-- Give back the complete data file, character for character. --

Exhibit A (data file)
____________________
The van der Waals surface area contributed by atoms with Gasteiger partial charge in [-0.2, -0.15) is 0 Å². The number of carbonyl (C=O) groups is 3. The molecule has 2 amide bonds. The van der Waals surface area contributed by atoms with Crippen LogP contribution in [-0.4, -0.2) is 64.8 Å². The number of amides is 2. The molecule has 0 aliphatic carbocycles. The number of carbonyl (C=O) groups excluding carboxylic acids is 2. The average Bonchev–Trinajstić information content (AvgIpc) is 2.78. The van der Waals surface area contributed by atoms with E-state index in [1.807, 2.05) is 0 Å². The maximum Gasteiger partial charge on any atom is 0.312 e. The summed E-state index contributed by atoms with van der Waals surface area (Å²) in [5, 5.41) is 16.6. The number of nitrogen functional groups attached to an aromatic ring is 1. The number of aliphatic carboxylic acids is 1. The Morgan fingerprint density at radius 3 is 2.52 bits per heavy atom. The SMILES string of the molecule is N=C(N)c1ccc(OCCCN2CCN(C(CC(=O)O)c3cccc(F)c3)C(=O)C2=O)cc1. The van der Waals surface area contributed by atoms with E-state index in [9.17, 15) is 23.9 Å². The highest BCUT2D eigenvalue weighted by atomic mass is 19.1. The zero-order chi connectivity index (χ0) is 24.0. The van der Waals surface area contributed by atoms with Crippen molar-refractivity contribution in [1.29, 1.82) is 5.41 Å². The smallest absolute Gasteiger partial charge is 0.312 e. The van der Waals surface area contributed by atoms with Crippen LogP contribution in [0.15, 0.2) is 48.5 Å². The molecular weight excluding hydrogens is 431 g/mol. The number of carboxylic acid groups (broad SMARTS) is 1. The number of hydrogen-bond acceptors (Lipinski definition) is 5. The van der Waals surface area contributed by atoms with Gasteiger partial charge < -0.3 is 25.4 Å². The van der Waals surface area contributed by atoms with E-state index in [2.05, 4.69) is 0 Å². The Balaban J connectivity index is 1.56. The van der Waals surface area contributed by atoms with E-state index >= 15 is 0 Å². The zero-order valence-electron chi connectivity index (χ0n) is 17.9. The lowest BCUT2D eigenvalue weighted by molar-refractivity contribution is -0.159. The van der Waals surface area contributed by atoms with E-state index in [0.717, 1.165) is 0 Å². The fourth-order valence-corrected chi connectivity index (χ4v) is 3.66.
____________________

The van der Waals surface area contributed by atoms with Gasteiger partial charge in [-0.2, -0.15) is 0 Å². The number of carbonyl (C=O) groups is 3. The molecule has 2 amide bonds. The van der Waals surface area contributed by atoms with Crippen LogP contribution in [-0.4, -0.2) is 64.8 Å². The number of amides is 2. The molecule has 0 aliphatic carbocycles. The number of carbonyl (C=O) groups excluding carboxylic acids is 2. The average Bonchev–Trinajstić information content (AvgIpc) is 2.78. The van der Waals surface area contributed by atoms with E-state index in [1.807, 2.05) is 0 Å². The maximum Gasteiger partial charge on any atom is 0.312 e. The summed E-state index contributed by atoms with van der Waals surface area (Å²) in [5, 5.41) is 16.6. The number of nitrogen functional groups attached to an aromatic ring is 1. The number of aliphatic carboxylic acids is 1. The Morgan fingerprint density at radius 3 is 2.52 bits per heavy atom. The SMILES string of the molecule is N=C(N)c1ccc(OCCCN2CCN(C(CC(=O)O)c3cccc(F)c3)C(=O)C2=O)cc1. The van der Waals surface area contributed by atoms with E-state index in [9.17, 15) is 23.9 Å². The highest BCUT2D eigenvalue weighted by atomic mass is 19.1. The zero-order chi connectivity index (χ0) is 24.0. The van der Waals surface area contributed by atoms with Crippen molar-refractivity contribution in [1.29, 1.82) is 5.41 Å². The smallest absolute Gasteiger partial charge is 0.312 e. The van der Waals surface area contributed by atoms with Crippen LogP contribution in [0.15, 0.2) is 48.5 Å². The molecular weight excluding hydrogens is 431 g/mol. The number of carboxylic acid groups (broad SMARTS) is 1. The number of hydrogen-bond acceptors (Lipinski definition) is 5. The van der Waals surface area contributed by atoms with Gasteiger partial charge < -0.3 is 25.4 Å². The van der Waals surface area contributed by atoms with E-state index in [2.05, 4.69) is 0 Å². The Balaban J connectivity index is 1.56. The van der Waals surface area contributed by atoms with E-state index >= 15 is 0 Å². The zero-order valence-electron chi connectivity index (χ0n) is 17.9. The lowest BCUT2D eigenvalue weighted by molar-refractivity contribution is -0.159. The van der Waals surface area contributed by atoms with E-state index in [0.717, 1.165) is 0 Å². The fourth-order valence-corrected chi connectivity index (χ4v) is 3.66.